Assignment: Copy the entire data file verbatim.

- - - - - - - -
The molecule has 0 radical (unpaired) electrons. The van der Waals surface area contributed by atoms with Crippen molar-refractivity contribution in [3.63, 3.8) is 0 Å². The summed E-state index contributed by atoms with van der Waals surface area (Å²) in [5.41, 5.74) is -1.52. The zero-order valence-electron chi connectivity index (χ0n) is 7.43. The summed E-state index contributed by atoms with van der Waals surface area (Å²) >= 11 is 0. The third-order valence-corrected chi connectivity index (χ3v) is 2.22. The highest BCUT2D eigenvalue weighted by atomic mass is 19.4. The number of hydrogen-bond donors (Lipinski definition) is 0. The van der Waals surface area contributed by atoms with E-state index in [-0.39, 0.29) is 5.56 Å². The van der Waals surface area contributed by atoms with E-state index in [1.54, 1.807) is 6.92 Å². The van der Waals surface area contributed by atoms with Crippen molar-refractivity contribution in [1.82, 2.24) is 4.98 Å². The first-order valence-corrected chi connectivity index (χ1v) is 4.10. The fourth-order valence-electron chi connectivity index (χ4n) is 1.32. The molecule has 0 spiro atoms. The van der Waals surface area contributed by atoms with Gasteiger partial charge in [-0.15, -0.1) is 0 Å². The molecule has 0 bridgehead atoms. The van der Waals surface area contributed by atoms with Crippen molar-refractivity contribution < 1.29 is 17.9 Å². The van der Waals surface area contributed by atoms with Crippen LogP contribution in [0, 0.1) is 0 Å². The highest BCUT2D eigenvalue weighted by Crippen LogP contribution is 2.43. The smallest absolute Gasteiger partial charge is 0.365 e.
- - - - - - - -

The molecule has 0 radical (unpaired) electrons. The van der Waals surface area contributed by atoms with Crippen molar-refractivity contribution in [3.63, 3.8) is 0 Å². The summed E-state index contributed by atoms with van der Waals surface area (Å²) in [5.41, 5.74) is -1.52. The zero-order valence-electron chi connectivity index (χ0n) is 7.43. The summed E-state index contributed by atoms with van der Waals surface area (Å²) >= 11 is 0. The third-order valence-corrected chi connectivity index (χ3v) is 2.22. The highest BCUT2D eigenvalue weighted by atomic mass is 19.4. The number of hydrogen-bond donors (Lipinski definition) is 0. The van der Waals surface area contributed by atoms with E-state index in [-0.39, 0.29) is 5.56 Å². The van der Waals surface area contributed by atoms with E-state index in [1.54, 1.807) is 6.92 Å². The van der Waals surface area contributed by atoms with Crippen molar-refractivity contribution in [1.82, 2.24) is 4.98 Å². The first-order valence-corrected chi connectivity index (χ1v) is 4.10. The fourth-order valence-electron chi connectivity index (χ4n) is 1.32. The molecule has 0 spiro atoms. The van der Waals surface area contributed by atoms with Gasteiger partial charge in [-0.15, -0.1) is 0 Å². The molecule has 0 bridgehead atoms. The van der Waals surface area contributed by atoms with Crippen molar-refractivity contribution < 1.29 is 17.9 Å². The van der Waals surface area contributed by atoms with Crippen LogP contribution in [0, 0.1) is 0 Å². The highest BCUT2D eigenvalue weighted by Crippen LogP contribution is 2.43. The smallest absolute Gasteiger partial charge is 0.365 e.